Once, after a particularly long night, an old man had dared to tell her what he thought of her attire and asked her how her father felt about her going out like that. Franka had told him exactly what she thought of him with every colorful English phrase she could think of, and then moved onto German.
The old man left at the next stop.
If experience has taught her anything, it’s that men underestimate women at every turn.
Her last boyfriend (if you could call him that) marveled at her modern appearance and was shocked by her modern – said with a great more derision – attitudes. Erik was one of her brother’s co-workers at the meat packing plant. Franka was sure that Stefan had invited him over for dinner with the express purpose of finding his sister a good solid fella. She was even more certain that her sister-in-law, Beatrix, had put him up to it. It annoyed her, but at the same time, it had only been weeks from when she’d almost let herself fall for Boyd, so she figured her own choices had been lacking as of late.
Erik had been nice. He was polite and complimented her a number of times. He made Stefan and Beatrix smile and he played with Maria and Lukas before dinner. Most importantly, after a night, Franka had decided he was just boring enough to be safe. There was no way she would fall – hard or any way at all – for him.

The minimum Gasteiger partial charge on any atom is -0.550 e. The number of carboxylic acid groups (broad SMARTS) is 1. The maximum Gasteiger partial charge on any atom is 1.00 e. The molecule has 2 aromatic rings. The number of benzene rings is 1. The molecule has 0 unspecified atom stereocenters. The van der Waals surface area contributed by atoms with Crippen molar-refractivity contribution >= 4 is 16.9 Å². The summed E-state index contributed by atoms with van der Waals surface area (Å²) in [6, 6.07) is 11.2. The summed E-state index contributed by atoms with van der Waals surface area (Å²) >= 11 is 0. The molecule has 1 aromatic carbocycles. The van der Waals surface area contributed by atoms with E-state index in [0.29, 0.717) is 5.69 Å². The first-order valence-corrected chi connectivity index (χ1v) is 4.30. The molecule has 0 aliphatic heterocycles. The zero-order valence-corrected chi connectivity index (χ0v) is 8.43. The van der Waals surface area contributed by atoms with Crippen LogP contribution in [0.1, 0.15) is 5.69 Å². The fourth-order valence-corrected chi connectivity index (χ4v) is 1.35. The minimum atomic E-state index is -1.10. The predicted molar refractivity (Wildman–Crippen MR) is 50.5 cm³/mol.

So when Erik asked to see her again, she agreed. And after that, he asked again. Soon, the majority of her nights off were spent with him. She even switched with another waitress so she could spend a Saturday night with him. That had raised an eyebrow at the bar – Franka hardly ever missed a Saturday night at Lord’s.
But Erik had spent that evening telling her about his vision of their future. She would, of course, quit that job at the speakeasy so she could be with him and stay home with their kids. No wife of his would be hawking moonshine, showing off her stilts to heaven and everyone under it. Furthermore, she wouldn’t need to be reading anymore of those silly pamphlets about socialist paradise. They would be so happy together.
Then he smiled goofily and asked her what she thought. And Franka – being Franka – answered his question. Very honestly.
Beatrix had yelled at her for almost an hour after Stefan told her what happened. Stefan just laughed helplessly. Franka had disappeared when Beatrix turned on Stefan, and hiked over to Lord’s.
So seeing the disapproving glances of the older men on the L is not surprising to Franka. At this point, it’s almost welcome.